Formality: Arabs generally address one another with a respectful title and their first name. Address the topmost officer as Sheikh or Sheikha, meaning "Chief," and all others in the room as Sayed or Sayeda – Mr. and Mrs. – along with their first name. Likewise, don't correct your hosts if, for example, they call you Mrs. Lisa or Mr. Ken.
Speaking: Doing business in the UAE's biggest cities like Dubai and Abu Dhabi takes time. Initial meetings are not intended for the discussion of business. Instead, both sides meet to feel each other out, demonstrating their character and attitude. And be aware that verbal agreements are treated the same as those carved in stone.
Body Language: All public interaction with your hands must be performed with the right hand, whether you are handing someone a letter, shaking hands, or holding a fork in a restaurant. The left is thought to be unclean.
Dining: Alcohol is legal in some Western-style hotels and restaurants, but it is prohibited in the vast majority of the country. It will rarely be offered to you in business settings or dinner meetings, and ordering it in such settings is not recommended.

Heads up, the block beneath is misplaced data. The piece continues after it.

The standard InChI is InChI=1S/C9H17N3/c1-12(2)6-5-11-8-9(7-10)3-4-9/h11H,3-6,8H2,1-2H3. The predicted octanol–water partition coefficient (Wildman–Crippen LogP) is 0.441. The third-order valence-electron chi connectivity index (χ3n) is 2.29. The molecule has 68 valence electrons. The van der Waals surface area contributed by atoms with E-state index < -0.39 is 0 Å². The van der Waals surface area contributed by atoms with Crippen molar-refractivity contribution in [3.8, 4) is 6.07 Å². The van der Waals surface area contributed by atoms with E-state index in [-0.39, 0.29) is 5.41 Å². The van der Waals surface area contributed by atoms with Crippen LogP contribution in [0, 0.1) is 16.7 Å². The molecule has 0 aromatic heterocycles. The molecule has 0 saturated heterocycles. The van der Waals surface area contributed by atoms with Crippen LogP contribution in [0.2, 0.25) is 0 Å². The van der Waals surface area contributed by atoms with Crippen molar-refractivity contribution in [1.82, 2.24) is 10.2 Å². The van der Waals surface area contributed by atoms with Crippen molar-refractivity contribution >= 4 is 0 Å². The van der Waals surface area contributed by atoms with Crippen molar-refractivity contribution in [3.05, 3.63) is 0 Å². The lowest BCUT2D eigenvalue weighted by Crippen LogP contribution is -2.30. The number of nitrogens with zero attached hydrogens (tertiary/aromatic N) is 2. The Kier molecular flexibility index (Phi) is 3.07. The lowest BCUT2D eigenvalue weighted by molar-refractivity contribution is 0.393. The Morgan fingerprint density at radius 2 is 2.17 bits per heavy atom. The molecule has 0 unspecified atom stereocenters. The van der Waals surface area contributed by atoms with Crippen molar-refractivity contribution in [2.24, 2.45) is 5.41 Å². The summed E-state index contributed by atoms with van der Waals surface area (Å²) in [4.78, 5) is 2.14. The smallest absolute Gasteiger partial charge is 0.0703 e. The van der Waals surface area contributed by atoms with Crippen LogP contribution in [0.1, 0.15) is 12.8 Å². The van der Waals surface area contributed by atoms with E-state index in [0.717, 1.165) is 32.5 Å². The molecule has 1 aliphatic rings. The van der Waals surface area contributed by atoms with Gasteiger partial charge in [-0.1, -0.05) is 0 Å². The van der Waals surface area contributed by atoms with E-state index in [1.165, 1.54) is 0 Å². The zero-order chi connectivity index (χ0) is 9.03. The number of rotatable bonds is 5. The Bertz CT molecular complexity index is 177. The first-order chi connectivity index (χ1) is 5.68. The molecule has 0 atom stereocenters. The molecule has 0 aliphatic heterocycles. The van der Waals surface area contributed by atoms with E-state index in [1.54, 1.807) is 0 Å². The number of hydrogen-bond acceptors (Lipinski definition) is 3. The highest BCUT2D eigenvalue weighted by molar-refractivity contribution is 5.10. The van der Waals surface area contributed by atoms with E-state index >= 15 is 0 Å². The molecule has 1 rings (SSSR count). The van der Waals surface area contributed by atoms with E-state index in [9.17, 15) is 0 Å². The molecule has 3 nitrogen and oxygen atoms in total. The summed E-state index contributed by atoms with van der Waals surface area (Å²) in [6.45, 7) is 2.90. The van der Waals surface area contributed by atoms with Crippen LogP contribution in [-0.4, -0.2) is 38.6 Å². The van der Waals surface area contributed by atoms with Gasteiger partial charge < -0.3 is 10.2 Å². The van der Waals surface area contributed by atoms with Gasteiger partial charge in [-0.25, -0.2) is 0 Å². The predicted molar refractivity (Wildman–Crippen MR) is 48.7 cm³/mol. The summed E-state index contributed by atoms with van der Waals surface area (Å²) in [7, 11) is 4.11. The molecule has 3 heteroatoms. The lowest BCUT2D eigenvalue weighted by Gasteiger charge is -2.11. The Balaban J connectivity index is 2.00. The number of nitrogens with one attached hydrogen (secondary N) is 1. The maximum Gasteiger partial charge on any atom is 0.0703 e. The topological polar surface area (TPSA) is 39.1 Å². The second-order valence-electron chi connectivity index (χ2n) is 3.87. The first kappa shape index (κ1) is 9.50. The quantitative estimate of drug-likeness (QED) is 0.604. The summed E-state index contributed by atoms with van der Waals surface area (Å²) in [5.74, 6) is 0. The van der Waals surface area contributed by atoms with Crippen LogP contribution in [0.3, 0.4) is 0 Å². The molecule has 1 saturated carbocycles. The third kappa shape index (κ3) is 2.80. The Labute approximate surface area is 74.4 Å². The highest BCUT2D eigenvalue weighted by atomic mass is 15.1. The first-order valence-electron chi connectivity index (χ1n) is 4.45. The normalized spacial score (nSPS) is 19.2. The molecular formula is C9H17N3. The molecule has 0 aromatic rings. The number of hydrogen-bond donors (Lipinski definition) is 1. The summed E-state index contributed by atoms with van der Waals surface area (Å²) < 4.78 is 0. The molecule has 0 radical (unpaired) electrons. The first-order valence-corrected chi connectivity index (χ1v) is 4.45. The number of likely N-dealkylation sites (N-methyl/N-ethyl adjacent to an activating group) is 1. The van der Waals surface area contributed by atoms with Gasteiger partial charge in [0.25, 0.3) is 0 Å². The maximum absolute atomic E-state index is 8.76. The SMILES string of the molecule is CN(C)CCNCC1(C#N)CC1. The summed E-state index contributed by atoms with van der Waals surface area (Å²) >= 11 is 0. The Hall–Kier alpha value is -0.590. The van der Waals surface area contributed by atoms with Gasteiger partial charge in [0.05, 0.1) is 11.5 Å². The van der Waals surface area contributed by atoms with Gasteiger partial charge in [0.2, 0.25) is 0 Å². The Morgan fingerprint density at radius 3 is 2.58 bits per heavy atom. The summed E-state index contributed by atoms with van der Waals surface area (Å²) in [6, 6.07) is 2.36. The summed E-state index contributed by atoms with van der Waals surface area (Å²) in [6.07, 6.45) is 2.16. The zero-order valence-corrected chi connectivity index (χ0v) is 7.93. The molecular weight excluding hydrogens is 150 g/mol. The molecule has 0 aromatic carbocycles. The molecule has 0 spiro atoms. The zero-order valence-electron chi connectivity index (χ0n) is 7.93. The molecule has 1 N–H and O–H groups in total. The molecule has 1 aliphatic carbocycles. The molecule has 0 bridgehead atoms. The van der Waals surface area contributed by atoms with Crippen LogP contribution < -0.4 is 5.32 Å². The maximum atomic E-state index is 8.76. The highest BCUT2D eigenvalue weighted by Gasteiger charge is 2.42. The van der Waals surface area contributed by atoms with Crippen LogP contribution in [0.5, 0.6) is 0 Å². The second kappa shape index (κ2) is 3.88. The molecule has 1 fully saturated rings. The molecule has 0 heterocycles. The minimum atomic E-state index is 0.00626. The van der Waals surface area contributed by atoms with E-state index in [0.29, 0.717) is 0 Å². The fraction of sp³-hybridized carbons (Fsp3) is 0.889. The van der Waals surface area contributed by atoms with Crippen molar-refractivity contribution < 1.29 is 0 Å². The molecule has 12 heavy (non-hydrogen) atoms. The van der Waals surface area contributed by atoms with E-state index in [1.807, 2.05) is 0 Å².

Timeliness: One of the biggest cultural hurdles for Americans in India is the nation's relationship with time. Indians will often use "10 minutes" to express half an hour of time, and running five minutes late can easily mean three or four times as much. U.S. business travelers should continue to arrive for meetings on time, but avoid outwardly expressing dissatisfaction if things don't get moving until well after a meeting's scheduled start.
Introductions: Although Western businesspeople are increasingly expected to introduce themselves with a firm handshake, the traditional Namaste greeting is still widely used in India. To perform the greeting, bring your hands together in front of your chest as if to pray, and bow slightly. Alternatively, saying the word "namaste" aloud can be used to communicate the same thing.